Why can't banks make themselves popular?

What is wrong with Britain's banks? The Banking Ombudsman tells me they have radically improved in recent years. But like any organisation that - pretty-much - you've got to use, it is unlikely they will ever be popular (Richard Branson, could-be banker, take note).

The Ombudsman himself this week reported an increase in complaints to his arbitration service in the past year, noting that some of the worst cock-ups appeared to stem from supposed efficiencies such as the shift away from traditional branch-based banking.

And banks don't seem to do themselves any favours, either. Take cashpoints, which we survey on page 18. Account holders can make free withdrawals from a surprising range of machines run by other banks and building societies. Yet, as a First Direct account holder, I don't remember ever being told I could use TSB, Halifax or Abbey National cashpoints.

Why don't the banks shout about these conveniences? Surely not because it costs them when a customer uses another bank's cash machine? After all, they also stand to earn fees for other banks' customers using their machines.

By encouraging cashpoint use they could even hasten the branch closures they seem so keen on. Which begs the further question: why are the likes of NatWest and Woolwich making, or planning to make, charges?

THE Plain English campaign published its first "list of shame" this week to embarrass organisations into producing understandable information. No prizes for guessing that it was dominated by gobbledegook horrors from financial companies, particularly insurers.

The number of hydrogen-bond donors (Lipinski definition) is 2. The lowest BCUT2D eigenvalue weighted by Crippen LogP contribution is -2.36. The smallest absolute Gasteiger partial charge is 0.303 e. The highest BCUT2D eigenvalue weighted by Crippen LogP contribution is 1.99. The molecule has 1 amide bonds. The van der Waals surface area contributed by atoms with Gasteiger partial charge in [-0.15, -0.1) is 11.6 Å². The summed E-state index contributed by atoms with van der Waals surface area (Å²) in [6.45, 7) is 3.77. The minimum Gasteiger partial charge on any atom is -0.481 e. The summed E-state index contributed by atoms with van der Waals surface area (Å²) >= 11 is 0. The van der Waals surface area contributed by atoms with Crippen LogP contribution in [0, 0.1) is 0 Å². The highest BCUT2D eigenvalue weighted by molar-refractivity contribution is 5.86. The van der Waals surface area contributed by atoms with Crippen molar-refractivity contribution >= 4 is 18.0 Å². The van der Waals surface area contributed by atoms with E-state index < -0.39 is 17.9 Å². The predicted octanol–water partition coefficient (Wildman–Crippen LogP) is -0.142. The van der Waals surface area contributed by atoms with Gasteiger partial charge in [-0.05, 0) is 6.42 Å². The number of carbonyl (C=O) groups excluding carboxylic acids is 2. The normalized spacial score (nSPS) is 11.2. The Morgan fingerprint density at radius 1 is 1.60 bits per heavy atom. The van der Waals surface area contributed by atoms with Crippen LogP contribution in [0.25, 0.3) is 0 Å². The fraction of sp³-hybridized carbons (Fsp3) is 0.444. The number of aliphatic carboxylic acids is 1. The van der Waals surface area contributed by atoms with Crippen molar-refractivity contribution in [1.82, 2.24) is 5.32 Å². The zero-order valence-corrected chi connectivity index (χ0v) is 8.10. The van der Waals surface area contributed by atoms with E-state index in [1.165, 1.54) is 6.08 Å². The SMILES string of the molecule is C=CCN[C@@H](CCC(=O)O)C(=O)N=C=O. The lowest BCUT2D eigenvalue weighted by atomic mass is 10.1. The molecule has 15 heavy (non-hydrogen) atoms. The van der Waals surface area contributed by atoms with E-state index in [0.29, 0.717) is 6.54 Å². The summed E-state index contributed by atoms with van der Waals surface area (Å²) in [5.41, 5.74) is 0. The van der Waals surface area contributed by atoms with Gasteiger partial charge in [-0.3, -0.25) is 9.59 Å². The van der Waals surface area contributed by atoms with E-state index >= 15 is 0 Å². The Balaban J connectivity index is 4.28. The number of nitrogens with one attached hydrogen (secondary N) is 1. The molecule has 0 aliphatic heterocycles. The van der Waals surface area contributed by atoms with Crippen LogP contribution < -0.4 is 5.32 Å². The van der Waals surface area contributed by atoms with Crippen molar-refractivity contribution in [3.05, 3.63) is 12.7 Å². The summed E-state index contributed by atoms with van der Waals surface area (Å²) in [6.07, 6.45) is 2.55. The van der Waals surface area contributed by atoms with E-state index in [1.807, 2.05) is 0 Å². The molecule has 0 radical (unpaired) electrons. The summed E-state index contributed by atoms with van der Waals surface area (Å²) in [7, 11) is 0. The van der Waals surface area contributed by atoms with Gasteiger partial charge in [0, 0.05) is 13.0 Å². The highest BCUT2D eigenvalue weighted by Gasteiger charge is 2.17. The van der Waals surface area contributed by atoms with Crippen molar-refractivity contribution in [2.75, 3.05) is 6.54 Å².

The rogues gallery, which was compiled from literature sent in by the public, included Allied Dunbar, Commercial Union, Sun Life of Canada and NPI, as well as a range of lesser-known insurance firms, the Co-operative Bank and M&G, Britain's biggest unit trust manager.

The irony is that this week also saw the financial great and good set up (yet another) education initiative - the Personal Finance Education Group. Put aside images of slimy life insurance salesman slithering around school corridors. Most of what the PFED plans to do is difficult to fault: trying to get more personal finance on the school curriculum and to get companies to help schools. But no mention of making the job easier in the first place by producing more accessible and jargon-free subject matter. The founder members include the insurance companies' own trade association, the ABI.

The Plain English Campaign plans to update its list of shame every month and is looking for examples. Send those you find to PEC, PO Box 3, New Mills, High Peak, Derbyshire SK22 3ES. Here at the IoS we're still sifting through the entries to our own jargon-busting competition run with Virgin Direct. We'll announce the winner imminently. Rest assured, many entries are great candidates for a Plain English shaming.